Connecting state and local government leaders
The police reforms under scrutiny this time deal with hiring and the release of body camera footage, among other things.
Dozens of Washington D.C., residents showed up at a House hearing on Wednesday to protest moves by Congress to override the decisions made by their city council. Some wore t-shirts ordering members to keep their “Hands Off D.C.”
However, that did not sway Kentucky Rep. James Comer, the chairman of the Oversight Committee, who reiterated that Republicans in Congress intend to scrutinize the “progressive politics” of the city’s government.
“That’s not going to fly,” he said in reference to Congress keeping its hands off the nation’s capital.
Less than three weeks after a bipartisan majority in the Senate joined the House in voting to overturn changes the city made to its criminal code, Republican lawmakers questioned two members of Washington, D.C’s City Council, including its chairman, Phil Mendelson, and the city’s chief financial officer over a host of policies such as adding more bike lanes.
In a 21-17 vote that split along partisan lines, Republicans moved to overturn a second city law. They argued that the changes, which are opposed by the city’s police union, are driving up crime.
Under Congress’ unique authority over the nation’s capital, the committee sent to the full House a measure overturning a law the city council passed last December, making permanent emergency police reforms it enacted in the wake of George Floyd’s killing in 2020.
The reforms banned the hiring of officers with a history of serious misconduct, required the swift release of the names and body-camera footage of officers who use force on civilians, and barred the city’s police union from negotiating discipline against officers.
Republican Georgia Rep. Andrew Clyde, who sponsored the disapproval resolution, and the head of the police union argued that the reforms have driven away more than 1,000 of the city’s police officers since 2020.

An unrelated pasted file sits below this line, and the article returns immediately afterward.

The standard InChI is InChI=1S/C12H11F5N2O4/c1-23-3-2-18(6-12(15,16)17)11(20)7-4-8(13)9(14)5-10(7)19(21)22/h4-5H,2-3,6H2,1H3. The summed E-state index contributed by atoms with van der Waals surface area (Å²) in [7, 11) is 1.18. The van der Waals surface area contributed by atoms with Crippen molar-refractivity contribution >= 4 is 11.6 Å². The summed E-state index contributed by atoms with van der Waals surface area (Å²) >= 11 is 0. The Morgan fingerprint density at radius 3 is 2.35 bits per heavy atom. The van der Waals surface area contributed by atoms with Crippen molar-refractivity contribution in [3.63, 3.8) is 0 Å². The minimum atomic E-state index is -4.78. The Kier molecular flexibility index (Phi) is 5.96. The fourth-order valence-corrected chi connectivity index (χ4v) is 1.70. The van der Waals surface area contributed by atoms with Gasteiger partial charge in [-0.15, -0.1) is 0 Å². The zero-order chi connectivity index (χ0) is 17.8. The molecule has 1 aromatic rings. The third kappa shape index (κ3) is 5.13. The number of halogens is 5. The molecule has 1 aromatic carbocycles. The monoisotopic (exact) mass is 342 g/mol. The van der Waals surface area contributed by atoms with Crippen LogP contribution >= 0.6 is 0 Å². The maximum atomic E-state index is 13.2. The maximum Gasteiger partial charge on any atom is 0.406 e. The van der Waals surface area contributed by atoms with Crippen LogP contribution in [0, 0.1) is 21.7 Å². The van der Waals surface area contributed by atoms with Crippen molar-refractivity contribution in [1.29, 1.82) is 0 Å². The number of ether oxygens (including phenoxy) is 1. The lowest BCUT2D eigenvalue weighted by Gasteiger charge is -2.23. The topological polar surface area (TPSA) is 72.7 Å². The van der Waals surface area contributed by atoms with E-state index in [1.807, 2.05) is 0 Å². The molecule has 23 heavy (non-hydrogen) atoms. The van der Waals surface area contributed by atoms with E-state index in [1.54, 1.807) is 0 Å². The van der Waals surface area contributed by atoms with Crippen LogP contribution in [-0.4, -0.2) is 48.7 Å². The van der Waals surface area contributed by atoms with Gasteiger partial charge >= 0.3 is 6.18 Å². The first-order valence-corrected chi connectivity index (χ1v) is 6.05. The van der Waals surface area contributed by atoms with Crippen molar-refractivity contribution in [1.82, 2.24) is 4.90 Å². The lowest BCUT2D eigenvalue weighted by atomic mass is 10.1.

“In reality, this is a back door to defund the police,” Clyde said. “What you do is you reduce their morale and you make them quit.”
Asked by Clyde if the reduction in officers would worsen crime, the union’s chairman, Greggory Pemberton, said it would be an “absolutely catastrophic situation.”
Mendelson noted that cities across the country are having a difficult time recruiting and retaining police officers.
Comer also criticized the reforms. “The council has continued to overlook its law enforcement officers in favor of progressive soft-on-crime policies that only benefit criminals,” he said. “If the D.C. Council wants to continue down this path, they will have to answer to this Congress.”
Rep. Virginia Fox, a North Carolina Republican, also raised the city’s 2015 Vision Zero Initiative to reduce traffic fatalities, asking Pemberton if new bike lanes and medians slowed police response. He responded that it does because “it is much more difficult for emergency vehicles to get through those areas.”
Democrats raised concerns about the committee's willingness to act to undo a city's policies.
“I don't even understand why we're having this hearing," said Rep. Gerald Connolly, a Democrat and former chairman of the Fairfax County Board of Supervisors in Northern Virginia. "We can have hearings until the cows come home about [the policies in] various municipalities or rural parts of America, in which we all disagree, or some of us disagree.”
“I didn't realize that I would be running for Congress to actually come back to a city council,” said Rep. Robert Garcia, a Democrat and the former mayor of Long Beach, California. “When I was mayor, if I had another body or Washington, D.C., coming at the laws that we pass, I certainly would be pretty upset."
Rep. Timothy Burchett, a Tennessee Republican, and former mayor of Knox County in the state, responded that the Constitution grants Congress power over the nation’s capital.
“We do have a right to intervene when they're sitting up there saying they don't have a crime problem in Washington,” he said.
Kery Murakami is a senior reporter for Route Fifty.